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Alan Turing will appear on the 50-pound note nearly 70 years after being persecuted for his sexuality.

Honor the legend. Never forget the injustice he endured.

Alan Turing will appear on the 50-pound note nearly 70 years after being persecuted for his sexuality.

Alan Turing/Bank of England

There’s no great way to say, “I’m sorry for persecuting you because of your sexuality,” but putting someone on the national currency is a good start.


Mathematician and computer scientist Alan Turing was chosen to grace Britain’s new £50 note. Turing’s advancements in the field of computers were overshadowed by the treatment he received because of his sexuality. Now, Turing is finally getting the recognition he deserves.

During WWII, Turing’s codebreaking work helped crack Germany’s Enigma code. Turing is also called “the father of computer science” for his work in the development of early computers. Turing helped create the concept of the algorithm, as well as his work in the field of AI. The Turing Test, which is named after him, determines if a machine is “intelligent” or not.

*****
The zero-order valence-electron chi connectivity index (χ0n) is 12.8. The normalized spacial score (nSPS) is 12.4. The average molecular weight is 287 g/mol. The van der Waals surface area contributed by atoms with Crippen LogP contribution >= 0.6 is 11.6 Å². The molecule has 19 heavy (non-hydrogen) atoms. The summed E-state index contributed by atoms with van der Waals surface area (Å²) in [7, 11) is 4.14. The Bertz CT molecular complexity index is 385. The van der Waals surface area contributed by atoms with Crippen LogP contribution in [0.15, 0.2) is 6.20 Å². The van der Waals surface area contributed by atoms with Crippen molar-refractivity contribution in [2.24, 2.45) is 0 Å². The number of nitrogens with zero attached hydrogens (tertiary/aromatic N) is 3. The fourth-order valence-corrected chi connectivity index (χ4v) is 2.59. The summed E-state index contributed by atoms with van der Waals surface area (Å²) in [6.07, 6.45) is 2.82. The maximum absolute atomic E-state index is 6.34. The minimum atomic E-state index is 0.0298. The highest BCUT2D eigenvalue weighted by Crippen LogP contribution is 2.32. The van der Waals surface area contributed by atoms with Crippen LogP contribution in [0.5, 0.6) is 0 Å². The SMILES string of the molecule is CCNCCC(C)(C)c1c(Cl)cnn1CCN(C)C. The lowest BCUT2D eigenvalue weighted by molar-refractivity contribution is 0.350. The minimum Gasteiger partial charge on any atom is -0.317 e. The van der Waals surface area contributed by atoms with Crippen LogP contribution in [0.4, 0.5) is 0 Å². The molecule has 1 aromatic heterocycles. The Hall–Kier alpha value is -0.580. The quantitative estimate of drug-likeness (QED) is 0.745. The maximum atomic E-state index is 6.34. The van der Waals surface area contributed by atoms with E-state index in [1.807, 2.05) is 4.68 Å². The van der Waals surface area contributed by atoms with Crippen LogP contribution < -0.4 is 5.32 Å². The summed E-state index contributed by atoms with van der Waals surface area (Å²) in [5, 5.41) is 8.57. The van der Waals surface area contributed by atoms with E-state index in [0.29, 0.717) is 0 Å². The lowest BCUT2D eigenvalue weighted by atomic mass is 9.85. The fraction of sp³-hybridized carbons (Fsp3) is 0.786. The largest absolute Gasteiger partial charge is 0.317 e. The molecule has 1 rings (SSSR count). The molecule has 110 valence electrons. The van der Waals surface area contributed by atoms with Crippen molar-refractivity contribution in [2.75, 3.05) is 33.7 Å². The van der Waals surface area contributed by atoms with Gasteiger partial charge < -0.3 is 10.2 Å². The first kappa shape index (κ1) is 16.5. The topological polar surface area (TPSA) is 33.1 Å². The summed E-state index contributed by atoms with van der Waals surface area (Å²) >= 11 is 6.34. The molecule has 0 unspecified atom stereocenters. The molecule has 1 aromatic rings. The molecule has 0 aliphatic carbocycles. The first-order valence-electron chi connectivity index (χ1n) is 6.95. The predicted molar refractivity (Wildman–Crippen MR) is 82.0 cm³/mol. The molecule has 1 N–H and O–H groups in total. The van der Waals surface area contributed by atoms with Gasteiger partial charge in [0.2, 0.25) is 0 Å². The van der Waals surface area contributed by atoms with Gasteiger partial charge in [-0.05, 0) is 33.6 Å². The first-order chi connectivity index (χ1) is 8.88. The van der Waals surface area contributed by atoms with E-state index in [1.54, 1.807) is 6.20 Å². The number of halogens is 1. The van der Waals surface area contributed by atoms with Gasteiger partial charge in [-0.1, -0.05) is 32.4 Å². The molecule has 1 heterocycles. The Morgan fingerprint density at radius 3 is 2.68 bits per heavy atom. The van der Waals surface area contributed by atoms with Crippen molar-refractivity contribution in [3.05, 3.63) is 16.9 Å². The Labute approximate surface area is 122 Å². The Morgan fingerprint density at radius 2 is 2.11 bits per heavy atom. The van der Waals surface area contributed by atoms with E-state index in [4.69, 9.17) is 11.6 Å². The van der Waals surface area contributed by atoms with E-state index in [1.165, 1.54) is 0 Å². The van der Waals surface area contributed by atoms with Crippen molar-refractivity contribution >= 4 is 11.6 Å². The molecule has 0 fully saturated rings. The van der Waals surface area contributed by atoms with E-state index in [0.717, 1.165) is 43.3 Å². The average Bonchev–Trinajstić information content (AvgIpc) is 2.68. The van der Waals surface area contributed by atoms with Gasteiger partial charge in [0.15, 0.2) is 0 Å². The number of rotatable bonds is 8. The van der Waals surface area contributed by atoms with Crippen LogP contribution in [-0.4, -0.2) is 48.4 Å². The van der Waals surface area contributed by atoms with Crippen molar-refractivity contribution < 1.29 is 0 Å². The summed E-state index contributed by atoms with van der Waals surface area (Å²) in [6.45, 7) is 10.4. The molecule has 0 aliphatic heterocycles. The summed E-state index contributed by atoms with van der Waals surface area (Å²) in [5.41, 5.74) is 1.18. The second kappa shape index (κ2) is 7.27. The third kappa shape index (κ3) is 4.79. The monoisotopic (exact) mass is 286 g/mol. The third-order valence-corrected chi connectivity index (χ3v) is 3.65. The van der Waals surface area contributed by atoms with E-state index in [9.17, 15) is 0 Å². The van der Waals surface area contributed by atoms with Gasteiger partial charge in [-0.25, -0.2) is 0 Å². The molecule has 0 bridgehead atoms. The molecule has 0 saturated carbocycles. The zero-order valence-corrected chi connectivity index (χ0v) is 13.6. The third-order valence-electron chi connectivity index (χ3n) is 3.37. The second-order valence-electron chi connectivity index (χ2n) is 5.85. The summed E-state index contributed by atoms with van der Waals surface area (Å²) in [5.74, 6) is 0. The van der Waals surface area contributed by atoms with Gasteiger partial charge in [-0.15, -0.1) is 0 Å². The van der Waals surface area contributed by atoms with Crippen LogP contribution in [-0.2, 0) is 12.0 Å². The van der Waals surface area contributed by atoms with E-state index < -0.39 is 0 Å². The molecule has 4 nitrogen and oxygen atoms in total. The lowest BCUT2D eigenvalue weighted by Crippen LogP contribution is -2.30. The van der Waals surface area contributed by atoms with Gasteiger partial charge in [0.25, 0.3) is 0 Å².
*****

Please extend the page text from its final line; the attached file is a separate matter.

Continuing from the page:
"Alan Turing was an outstanding mathematician whose work has had an enormous impact on how we live today," Bank of England governor Mark Carney said. "As the father of computer science and artificial intelligence, as well as a war hero, Alan Turing's contributions were far-ranging and path breaking. Turing is a giant on whose shoulders so many now stand."

Turing isn’t just the father of computer science. He also suffered because of Britain’s repressive Victorian-era homosexuality laws. In 1952, Turing was convicted for having an affair with another man, then forced to undergo chemical castration. Turing killed himself because of it in 1954. He was pardoned posthumously in 2013.

The fact that Turing’s face was chosen to appear on money shows just how much times have changed. The government is honoring Turing for his accomplishments instead of punishing him for his personal life.

"This is a fitting and welcome tribute to a true Manchester hero. But more importantly I hope it will serve as a stark and rightfully painful reminder of what we lost in Turing, and what we risk when we allow that kind of hateful ideology to win,” said Former Manchester MP and gay rights campaigner John Leech. Leech also campaigned for Turing’s pardon.

People on Twitter are happy that Turing is finally getting credit where credit is due.

The new note will enter circulation by the end of 2021. The note will be made of polymer instead of paper as an effort to thwart counterfeiting.

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